It’s not every day you get to see a brand new microprocessor company. What do you think this is – 1998? Yet Soft Machines thinks it’s cracked the secret code to making embedded processors that are both fast and small, quick yet power-efficient, new yet totally compatible with existing binary code.
Are You Ready for Tomorrow?
There are times when you shouldn't really think too deeply about things. Last week I was driving along the motorway from London to Winchester. While accelerating to overtake, I saw the engine pass through 4,000 rpm, and I wondered about each piston moving from stationary at top dead centre to stationary at bottom dead centre and then back to top dead centre 50 times a second. (Geeky? Moi?) Sadly, I can't perform in my head the sum that would calculate the speed at which each piston was moving at its fastest, but it must be pretty speedy, and that cycle of movement would be putting all sorts of stresses on all sorts of metal parts. I eased my mental stress by consoling myself that, at least in my 15-year-old Golf, there wasn't software running on silicon to control the engine.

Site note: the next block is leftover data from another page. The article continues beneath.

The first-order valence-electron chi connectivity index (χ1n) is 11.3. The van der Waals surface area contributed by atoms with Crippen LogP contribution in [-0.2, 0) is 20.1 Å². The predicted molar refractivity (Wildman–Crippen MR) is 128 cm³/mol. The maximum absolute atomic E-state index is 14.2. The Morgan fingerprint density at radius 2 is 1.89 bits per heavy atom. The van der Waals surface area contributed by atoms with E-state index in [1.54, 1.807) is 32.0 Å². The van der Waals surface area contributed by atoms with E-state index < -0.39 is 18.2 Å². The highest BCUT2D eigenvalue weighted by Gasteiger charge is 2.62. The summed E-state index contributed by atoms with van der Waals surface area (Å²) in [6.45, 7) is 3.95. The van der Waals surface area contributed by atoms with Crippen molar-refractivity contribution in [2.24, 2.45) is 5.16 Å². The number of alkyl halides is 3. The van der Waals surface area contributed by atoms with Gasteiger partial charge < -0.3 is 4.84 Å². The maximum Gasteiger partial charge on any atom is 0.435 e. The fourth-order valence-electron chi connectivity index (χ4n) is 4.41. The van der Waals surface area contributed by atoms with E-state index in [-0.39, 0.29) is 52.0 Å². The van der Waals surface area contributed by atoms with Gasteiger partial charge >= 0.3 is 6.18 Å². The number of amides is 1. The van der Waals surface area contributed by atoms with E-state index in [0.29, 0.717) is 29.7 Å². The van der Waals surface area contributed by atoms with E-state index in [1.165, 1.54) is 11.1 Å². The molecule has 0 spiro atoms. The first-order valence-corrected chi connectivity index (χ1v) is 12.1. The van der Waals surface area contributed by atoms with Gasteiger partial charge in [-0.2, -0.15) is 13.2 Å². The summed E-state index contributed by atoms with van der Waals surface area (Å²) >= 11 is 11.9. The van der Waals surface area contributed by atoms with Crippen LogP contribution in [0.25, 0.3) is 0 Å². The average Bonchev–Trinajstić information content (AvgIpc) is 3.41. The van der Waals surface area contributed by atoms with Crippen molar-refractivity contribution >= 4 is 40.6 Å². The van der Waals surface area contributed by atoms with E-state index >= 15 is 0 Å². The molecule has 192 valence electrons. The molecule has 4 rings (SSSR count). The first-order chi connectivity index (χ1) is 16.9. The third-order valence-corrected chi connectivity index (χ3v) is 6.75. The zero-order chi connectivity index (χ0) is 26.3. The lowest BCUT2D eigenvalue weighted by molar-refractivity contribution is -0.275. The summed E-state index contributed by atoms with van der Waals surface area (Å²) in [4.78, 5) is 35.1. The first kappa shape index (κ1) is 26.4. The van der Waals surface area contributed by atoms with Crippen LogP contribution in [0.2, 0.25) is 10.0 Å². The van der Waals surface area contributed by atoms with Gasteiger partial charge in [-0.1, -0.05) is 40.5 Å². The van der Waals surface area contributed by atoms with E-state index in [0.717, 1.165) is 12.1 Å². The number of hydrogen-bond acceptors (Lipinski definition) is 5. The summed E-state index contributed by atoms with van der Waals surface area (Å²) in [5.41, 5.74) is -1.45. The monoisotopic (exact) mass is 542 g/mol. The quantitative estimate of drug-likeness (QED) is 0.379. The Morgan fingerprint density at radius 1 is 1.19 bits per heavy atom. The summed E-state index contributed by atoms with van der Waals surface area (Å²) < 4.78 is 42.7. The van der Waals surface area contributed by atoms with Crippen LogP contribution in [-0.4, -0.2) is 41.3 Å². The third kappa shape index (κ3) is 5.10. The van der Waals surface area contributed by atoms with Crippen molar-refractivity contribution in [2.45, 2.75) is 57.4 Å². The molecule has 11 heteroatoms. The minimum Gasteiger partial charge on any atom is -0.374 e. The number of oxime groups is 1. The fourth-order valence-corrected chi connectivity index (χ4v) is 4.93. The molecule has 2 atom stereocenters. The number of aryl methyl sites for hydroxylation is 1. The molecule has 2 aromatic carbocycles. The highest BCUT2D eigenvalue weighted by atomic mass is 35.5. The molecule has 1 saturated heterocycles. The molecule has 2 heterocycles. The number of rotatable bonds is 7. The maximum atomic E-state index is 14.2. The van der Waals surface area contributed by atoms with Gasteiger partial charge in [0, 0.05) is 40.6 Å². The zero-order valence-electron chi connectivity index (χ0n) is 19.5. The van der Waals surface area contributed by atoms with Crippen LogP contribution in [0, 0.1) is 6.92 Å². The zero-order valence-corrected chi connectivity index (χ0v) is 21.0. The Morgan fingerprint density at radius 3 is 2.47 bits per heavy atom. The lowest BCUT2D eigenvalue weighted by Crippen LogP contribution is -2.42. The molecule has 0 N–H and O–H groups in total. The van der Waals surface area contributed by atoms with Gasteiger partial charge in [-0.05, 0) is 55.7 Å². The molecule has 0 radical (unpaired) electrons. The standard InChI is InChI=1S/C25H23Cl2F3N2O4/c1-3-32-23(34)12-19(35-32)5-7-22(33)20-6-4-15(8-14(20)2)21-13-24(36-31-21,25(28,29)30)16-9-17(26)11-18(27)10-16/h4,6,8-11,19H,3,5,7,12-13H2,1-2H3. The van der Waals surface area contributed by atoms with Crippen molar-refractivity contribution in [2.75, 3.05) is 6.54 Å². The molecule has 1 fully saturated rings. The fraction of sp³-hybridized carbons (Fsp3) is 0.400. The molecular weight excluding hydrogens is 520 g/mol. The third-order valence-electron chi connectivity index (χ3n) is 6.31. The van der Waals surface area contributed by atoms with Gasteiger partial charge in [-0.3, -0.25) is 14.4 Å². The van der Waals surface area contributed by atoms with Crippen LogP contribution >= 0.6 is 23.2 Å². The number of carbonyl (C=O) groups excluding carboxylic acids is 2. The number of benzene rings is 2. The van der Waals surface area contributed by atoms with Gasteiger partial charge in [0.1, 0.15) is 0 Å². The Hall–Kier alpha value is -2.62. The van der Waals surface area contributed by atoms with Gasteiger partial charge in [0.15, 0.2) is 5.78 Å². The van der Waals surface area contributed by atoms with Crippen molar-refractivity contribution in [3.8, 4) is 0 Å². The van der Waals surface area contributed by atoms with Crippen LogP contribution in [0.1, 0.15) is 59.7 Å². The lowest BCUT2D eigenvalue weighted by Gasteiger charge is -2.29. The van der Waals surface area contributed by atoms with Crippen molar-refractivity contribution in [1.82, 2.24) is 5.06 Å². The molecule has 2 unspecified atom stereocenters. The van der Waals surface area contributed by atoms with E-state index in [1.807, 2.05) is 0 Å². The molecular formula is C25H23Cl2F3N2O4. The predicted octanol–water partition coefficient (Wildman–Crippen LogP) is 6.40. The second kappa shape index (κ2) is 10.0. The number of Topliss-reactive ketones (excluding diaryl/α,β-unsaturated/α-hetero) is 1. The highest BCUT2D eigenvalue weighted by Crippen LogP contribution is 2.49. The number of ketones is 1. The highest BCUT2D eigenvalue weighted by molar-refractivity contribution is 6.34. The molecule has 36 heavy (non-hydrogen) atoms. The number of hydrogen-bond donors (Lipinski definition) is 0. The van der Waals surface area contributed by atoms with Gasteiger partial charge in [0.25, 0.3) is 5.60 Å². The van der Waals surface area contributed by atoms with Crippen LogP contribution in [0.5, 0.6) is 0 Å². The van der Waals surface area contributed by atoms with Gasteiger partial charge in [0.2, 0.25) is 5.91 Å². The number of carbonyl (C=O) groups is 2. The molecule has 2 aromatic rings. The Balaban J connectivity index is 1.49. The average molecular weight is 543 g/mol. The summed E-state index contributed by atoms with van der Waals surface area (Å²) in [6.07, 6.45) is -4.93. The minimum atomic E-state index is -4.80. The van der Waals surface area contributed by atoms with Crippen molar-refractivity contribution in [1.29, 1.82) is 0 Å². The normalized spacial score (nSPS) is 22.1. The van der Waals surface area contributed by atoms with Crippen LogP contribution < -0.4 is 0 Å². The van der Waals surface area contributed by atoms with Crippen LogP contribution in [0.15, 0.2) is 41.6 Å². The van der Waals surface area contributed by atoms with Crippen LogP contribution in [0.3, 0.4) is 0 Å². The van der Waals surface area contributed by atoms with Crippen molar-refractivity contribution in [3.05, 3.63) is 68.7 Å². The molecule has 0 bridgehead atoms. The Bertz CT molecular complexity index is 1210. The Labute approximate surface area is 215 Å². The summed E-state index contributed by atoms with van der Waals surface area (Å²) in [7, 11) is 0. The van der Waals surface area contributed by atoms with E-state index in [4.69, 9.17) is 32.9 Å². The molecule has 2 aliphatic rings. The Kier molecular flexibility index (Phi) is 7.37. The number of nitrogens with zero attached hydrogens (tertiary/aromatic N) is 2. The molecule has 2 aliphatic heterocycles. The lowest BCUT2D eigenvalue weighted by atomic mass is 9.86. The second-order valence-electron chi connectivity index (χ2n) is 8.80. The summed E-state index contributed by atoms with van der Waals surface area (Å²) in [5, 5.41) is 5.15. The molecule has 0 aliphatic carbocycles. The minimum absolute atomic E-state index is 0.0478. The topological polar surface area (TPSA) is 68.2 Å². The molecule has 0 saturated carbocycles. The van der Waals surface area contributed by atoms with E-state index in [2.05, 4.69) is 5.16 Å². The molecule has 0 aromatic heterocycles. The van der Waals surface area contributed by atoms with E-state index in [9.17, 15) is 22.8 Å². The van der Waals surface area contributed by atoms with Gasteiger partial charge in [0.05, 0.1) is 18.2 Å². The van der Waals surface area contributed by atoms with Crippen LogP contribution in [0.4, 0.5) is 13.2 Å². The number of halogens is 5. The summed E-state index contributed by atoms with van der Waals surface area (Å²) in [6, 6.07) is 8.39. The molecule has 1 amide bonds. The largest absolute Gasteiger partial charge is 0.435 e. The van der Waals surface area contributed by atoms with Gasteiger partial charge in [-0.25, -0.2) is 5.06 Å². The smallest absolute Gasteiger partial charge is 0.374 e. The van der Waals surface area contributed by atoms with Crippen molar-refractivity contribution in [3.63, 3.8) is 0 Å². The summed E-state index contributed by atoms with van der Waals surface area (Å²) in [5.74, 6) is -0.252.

So I didn't have to worry that the software could be like that in the Toyotas that may have suffered unintended acceleration. There has been no resolution on whether the software caused the issue. The evidence of software guru Michael Barr was so damning that, while he couldn't say that the software caused the incident, he had the Toyota lawyers worried. Add to this the way in which the opposing legal team were being successful in throwing dust into the eyes of the jury and sowing doubt into their minds, and it is clear why Toyota settled out of court.